Masumi may be one of the most famous breweries in Suwa but Reijin seems very ambitious and they appear to be doing what they can to catch up and surpass Masumi, at least locally. We continue our trip to the 5 sake breweries of Suwa by visiting Reijin, a large brewery that does a bit of beer brewing as well.
Reijin is one of the larger breweries and they had remodelled their show room and factory area sometime in the last couple years. The parking lot is pretty big and it afforded a lot of space for people to enjoy themselves during the festival. The brewery was established in 1789, around the time America was born. For some reason they like to play with this and say Reijin has been around for a similar time as America. They pride themselves on the fact that they are still in the same location since that time and even have the same foundations in some areas. The area was my own personal focal point for the festival. I stayed there the longest because they had a great area to relax. It was very busy and they had the most space. They also had nice glass pitchers full of sake that were free for us to fill up to our hearts content. They had so much space in their parking lot that they had a small area for deer tsukune barbecue; a table for free tonjiru, or pork soup; and a table where glasses of beer were 100 yen each.
The brewery focuses the most on sake but they have a small side business making beer as well. They have 3 types of beer that were born in 1999. They have the Shirakaba (Kolsch), Rindo (Altbier), and Kuroyuri (Stout). The craft that went into the beer wasn’t bad but their real craft is in making sake. I think it is interesting to see the sake breweries making beer but sometimes they spread themselves too thin and can’t make both of them really well. I have seen some breweries change to beer and some just make terrible beer. Reijin is probably better known for their sake but they do have a good business with beer as it is sold all over Suwa.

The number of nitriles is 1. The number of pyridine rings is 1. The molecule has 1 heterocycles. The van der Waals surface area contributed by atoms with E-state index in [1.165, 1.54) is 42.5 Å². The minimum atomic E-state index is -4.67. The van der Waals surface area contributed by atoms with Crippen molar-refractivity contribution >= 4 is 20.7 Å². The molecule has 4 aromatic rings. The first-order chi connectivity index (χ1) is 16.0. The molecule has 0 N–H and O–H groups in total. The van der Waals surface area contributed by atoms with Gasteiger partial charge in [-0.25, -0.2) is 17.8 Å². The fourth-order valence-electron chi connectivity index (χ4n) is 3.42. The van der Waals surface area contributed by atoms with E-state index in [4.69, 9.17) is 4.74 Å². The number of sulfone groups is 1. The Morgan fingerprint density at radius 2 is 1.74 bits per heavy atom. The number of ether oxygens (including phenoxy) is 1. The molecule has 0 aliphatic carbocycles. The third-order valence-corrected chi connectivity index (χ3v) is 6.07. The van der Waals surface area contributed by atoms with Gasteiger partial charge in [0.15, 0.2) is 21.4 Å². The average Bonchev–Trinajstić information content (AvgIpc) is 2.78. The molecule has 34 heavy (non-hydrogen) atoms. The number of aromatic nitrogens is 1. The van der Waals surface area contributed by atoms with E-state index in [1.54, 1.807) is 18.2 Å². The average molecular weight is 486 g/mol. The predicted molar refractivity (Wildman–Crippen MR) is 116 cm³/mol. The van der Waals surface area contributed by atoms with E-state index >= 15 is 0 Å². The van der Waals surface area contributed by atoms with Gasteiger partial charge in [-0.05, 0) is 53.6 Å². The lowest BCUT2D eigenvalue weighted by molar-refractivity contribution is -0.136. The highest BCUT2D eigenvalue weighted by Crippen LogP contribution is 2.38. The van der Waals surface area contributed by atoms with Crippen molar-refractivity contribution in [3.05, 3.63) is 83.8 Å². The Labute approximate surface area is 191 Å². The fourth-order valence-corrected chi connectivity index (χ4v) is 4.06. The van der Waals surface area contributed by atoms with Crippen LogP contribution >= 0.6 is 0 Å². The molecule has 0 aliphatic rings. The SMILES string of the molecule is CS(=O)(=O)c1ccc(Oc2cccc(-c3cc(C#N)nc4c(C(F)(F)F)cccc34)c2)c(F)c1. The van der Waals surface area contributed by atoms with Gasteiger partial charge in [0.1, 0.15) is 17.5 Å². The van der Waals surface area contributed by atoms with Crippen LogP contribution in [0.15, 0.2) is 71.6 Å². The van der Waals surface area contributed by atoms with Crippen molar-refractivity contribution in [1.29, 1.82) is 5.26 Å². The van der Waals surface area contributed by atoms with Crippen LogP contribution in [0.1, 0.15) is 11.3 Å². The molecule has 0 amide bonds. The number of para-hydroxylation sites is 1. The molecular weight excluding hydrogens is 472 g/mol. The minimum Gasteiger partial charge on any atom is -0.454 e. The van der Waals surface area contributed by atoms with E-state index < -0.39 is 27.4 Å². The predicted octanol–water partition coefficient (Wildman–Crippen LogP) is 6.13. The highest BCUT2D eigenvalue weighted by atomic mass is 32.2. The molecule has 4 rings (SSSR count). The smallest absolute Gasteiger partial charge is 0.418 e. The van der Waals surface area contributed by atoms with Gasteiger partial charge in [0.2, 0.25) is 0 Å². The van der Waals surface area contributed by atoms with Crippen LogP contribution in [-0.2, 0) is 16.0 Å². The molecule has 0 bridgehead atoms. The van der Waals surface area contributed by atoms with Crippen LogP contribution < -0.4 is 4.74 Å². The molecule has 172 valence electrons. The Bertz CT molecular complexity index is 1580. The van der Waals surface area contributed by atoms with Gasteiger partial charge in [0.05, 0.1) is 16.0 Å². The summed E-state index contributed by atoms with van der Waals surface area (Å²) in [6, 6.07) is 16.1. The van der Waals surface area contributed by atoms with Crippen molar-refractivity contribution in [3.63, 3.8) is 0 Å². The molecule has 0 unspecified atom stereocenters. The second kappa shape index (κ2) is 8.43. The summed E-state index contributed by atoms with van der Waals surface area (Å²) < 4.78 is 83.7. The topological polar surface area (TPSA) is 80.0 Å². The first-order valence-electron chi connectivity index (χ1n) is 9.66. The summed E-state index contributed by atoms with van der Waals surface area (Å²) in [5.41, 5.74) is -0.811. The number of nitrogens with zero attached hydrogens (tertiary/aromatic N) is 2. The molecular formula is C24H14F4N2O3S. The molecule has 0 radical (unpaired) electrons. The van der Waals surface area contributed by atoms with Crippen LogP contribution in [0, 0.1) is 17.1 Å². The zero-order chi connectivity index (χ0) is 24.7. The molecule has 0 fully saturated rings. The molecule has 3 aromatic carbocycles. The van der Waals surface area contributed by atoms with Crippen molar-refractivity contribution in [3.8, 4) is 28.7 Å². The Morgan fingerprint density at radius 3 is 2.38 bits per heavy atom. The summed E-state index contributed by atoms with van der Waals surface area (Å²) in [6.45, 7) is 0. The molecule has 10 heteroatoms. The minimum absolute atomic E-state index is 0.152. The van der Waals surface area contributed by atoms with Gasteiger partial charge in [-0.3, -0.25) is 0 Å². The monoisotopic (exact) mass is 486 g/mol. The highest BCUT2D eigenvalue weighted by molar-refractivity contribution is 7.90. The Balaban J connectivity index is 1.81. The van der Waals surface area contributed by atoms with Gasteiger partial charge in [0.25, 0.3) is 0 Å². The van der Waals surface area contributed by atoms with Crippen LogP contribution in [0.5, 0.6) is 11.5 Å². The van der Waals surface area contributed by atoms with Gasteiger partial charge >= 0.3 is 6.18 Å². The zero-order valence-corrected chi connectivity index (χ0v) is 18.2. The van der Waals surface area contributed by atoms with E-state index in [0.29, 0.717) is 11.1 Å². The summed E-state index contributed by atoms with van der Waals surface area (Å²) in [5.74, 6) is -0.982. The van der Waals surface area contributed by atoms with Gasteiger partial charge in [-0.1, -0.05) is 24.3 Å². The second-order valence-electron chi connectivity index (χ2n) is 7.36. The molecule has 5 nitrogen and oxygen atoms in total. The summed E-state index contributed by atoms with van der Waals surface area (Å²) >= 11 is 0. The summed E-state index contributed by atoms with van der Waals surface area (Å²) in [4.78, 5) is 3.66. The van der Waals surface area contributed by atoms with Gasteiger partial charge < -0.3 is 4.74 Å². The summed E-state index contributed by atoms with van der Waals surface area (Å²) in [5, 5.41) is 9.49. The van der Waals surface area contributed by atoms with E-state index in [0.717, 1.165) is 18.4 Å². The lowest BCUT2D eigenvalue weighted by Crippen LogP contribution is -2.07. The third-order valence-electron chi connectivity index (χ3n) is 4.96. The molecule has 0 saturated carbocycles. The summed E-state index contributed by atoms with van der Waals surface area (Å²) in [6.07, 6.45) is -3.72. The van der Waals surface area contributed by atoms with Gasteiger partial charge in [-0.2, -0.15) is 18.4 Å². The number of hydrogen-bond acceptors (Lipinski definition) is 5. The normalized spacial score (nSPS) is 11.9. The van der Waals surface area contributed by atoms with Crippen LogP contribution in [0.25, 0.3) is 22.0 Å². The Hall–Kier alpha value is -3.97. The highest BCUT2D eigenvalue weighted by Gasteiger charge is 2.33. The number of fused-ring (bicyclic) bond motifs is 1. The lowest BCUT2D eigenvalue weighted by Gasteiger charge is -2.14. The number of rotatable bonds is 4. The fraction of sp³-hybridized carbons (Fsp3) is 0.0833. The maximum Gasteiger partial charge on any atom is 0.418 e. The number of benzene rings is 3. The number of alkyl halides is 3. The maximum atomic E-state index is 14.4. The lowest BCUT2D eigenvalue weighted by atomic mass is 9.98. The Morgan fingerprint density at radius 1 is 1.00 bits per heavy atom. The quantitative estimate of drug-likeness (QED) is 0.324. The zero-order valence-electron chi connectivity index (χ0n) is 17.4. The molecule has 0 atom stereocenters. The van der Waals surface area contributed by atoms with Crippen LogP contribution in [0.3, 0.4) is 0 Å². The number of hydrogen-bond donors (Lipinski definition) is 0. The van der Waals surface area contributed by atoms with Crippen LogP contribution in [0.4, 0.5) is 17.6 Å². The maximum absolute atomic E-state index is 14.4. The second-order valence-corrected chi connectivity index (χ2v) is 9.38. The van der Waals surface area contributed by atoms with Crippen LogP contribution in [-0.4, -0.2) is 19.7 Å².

If you head into their shop, you are also greeted by the same large space as you saw in the parking lot. While the shop isn’t huge, it is smaller than Masumi’s shop but just as beautiful. They have displays showing all of the sake that they brew. While they primarily focus on sake with rice grown in the area, they had special Yamada Nishiki sake that uses the Yamada Nishiki strain of rice that is grown in Hyogo. The shop does allow tastings and there is a small corner where you can get tastings of the different sake. You can still buy beer for 100 yen a glass and they even have a lot of tourist items such as rebranded beer bottles and rice sack bags that were turned into purses and other items. The shop was really nice but a little understaffed. I probably went there during a “busy” time but to be honest it wasn’t busy at all. I really enjoyed the sake there and would love to go back again.